i haven't watched a lot of television, but when i saw football on television, and you see it everywhere, in the barber shop, in the walmart, in people's houses, i'm struck by the evolution of the modern stadium. it has evolved into a grand palace, a roman coliseum. it has evolved so that the seats come up in an elegant curve, so that as many as 60,000 (in our case) or more people can all see clearly and enjoy the spectacle below: people crashing heads and getting injured, if you're cynical, or, a wonderful display of power, speed, elegance, and use of muscular skills, if you love the game. it is a great game, made for television, carrying with it an entire culture's love for a fair fight, and equal battle of strength and power, pure muscle played out in yards one direction and another like a tug-a-war or wrestling, or a combination of the two. symbolic violence, but no doubt, it's a great game. it turns its players' heads into mush, though.

they actually cancelled the homecoming parade here, because national television put the game at 11:00, and you couldn't have a parade before a game that early. i couldn't believe it; i've lived in lots of towns where the parade was way more important than the game, for one reason because it included all the locals who would be playing trumpet or some such, or marching for some reason or another. presumably, everyone comes home at homecoming - alumni in particular, and sure they meet at the game, and enjoy a few drinks, and talk about old times - but what about the parade? national television trumps all, partly because it offers millions to a program, and the program needs those millions just to pay the coach. you can't argue with millions.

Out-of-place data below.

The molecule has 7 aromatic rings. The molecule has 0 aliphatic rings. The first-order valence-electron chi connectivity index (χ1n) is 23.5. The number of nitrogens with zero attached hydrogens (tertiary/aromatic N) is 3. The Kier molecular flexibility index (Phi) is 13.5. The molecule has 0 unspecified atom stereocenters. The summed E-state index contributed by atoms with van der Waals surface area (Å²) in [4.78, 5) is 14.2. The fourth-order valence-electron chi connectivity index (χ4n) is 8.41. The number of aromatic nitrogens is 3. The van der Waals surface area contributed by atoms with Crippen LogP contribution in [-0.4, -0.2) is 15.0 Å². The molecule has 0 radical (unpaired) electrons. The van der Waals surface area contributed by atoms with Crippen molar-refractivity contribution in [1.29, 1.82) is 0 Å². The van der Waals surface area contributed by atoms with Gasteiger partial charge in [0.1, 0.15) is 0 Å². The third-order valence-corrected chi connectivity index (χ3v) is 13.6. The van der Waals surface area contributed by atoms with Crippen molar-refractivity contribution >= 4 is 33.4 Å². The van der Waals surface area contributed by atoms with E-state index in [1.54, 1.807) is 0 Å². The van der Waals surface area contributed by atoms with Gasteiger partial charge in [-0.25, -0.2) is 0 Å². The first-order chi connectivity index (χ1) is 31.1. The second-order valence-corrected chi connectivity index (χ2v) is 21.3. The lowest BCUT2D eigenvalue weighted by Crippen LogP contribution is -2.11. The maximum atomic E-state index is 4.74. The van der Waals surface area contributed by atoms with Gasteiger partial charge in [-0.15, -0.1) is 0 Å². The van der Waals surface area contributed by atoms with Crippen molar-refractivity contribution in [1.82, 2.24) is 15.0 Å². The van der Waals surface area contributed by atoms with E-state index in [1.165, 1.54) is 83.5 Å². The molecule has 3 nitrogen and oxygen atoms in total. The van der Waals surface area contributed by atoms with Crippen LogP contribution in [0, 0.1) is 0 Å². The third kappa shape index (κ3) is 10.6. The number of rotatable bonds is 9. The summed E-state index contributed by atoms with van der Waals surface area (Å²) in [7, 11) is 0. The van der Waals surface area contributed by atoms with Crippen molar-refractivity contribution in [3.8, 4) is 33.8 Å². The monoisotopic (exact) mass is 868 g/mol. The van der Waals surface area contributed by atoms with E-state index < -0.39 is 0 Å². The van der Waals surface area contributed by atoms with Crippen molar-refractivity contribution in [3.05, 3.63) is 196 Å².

our present coach, one k.k., is about thirty, single, at the peak of his career, quite good at coaching, and trying to produce a winning season before he's really had a chance to recruit. so far, he's won every game, which is impressive. people who are 30 really love him, because he was a quarterback here in their generation, and they can relate to his drive, his love of football, his heart, as they call it. the women are involved too, partly because he's single, that sparks a little interest in everyone, given he's the richest man in town, and has a future, by virtue of his winning all the time. it's hard to describe the kind of cultish life a coach like this would lead: being so wealthy, being a media darling in the area, most valued speaker at any event, a representative of the city and the school - yet what is it that he could say, or should say, in public? oh, we did our best, all we can do is go out there and pound 'em some more, yeah, i think we did pretty well, they were a tough opponent, etc.

he learns to shine the press, as politicians do, to say nothing, to let the cameras shine off his face, meanwhile all his boys, 18-22, are out there pounding heads until they get injured, or end up up in the bigs, where they pound still more heads, and wear pink ribbons. on television every time, if possible.

amazing, that the life of a town revolves around it. during the game, tomorrow, that's the time to go out. everyone will be home, watching television. the team will be in west virginia, pounding heads. the pros will be gearing up for another sunday. baseball, in its best days, a distant second, it made the mistake of competing with the heart of football season. no competition, at least not in texas. football, now that's what people want to see.